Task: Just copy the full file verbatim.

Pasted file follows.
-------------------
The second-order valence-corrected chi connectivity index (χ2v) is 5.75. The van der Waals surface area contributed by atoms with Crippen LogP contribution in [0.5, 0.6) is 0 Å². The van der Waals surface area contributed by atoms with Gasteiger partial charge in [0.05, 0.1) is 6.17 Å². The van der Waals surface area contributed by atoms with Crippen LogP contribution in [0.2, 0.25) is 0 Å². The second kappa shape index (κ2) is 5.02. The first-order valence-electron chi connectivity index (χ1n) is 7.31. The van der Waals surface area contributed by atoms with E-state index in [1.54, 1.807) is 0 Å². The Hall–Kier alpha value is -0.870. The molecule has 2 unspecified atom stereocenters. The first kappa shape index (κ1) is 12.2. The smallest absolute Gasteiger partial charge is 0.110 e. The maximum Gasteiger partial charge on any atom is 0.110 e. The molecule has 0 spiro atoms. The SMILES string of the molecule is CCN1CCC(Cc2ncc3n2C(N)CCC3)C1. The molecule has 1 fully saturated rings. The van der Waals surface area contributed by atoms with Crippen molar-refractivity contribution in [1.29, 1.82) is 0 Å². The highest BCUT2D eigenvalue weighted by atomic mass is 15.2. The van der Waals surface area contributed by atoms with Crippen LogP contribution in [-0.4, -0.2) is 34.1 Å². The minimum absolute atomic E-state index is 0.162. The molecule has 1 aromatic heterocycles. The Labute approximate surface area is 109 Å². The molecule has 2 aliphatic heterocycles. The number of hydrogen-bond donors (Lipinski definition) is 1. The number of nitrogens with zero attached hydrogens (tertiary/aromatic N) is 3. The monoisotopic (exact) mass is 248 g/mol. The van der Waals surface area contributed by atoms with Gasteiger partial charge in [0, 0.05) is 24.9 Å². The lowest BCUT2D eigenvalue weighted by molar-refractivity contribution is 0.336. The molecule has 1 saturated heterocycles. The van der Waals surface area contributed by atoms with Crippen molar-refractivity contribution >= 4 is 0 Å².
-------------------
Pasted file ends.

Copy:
The second-order valence-corrected chi connectivity index (χ2v) is 5.75. The van der Waals surface area contributed by atoms with Crippen LogP contribution in [0.5, 0.6) is 0 Å². The van der Waals surface area contributed by atoms with Gasteiger partial charge in [0.05, 0.1) is 6.17 Å². The van der Waals surface area contributed by atoms with Crippen LogP contribution in [0.2, 0.25) is 0 Å². The second kappa shape index (κ2) is 5.02. The first-order valence-electron chi connectivity index (χ1n) is 7.31. The van der Waals surface area contributed by atoms with E-state index in [1.54, 1.807) is 0 Å². The Hall–Kier alpha value is -0.870. The molecule has 2 unspecified atom stereocenters. The first kappa shape index (κ1) is 12.2. The smallest absolute Gasteiger partial charge is 0.110 e. The maximum Gasteiger partial charge on any atom is 0.110 e. The molecule has 0 spiro atoms. The SMILES string of the molecule is CCN1CCC(Cc2ncc3n2C(N)CCC3)C1. The molecule has 1 fully saturated rings. The van der Waals surface area contributed by atoms with Crippen molar-refractivity contribution in [1.29, 1.82) is 0 Å². The highest BCUT2D eigenvalue weighted by atomic mass is 15.2. The van der Waals surface area contributed by atoms with Crippen LogP contribution in [-0.4, -0.2) is 34.1 Å². The minimum absolute atomic E-state index is 0.162. The molecule has 1 aromatic heterocycles. The Labute approximate surface area is 109 Å². The molecule has 2 aliphatic heterocycles. The number of hydrogen-bond donors (Lipinski definition) is 1. The number of nitrogens with zero attached hydrogens (tertiary/aromatic N) is 3. The monoisotopic (exact) mass is 248 g/mol. The van der Waals surface area contributed by atoms with Gasteiger partial charge in [0, 0.05) is 24.9 Å². The lowest BCUT2D eigenvalue weighted by molar-refractivity contribution is 0.336. The molecule has 1 saturated heterocycles. The van der Waals surface area contributed by atoms with Crippen molar-refractivity contribution >= 4 is 0 Å².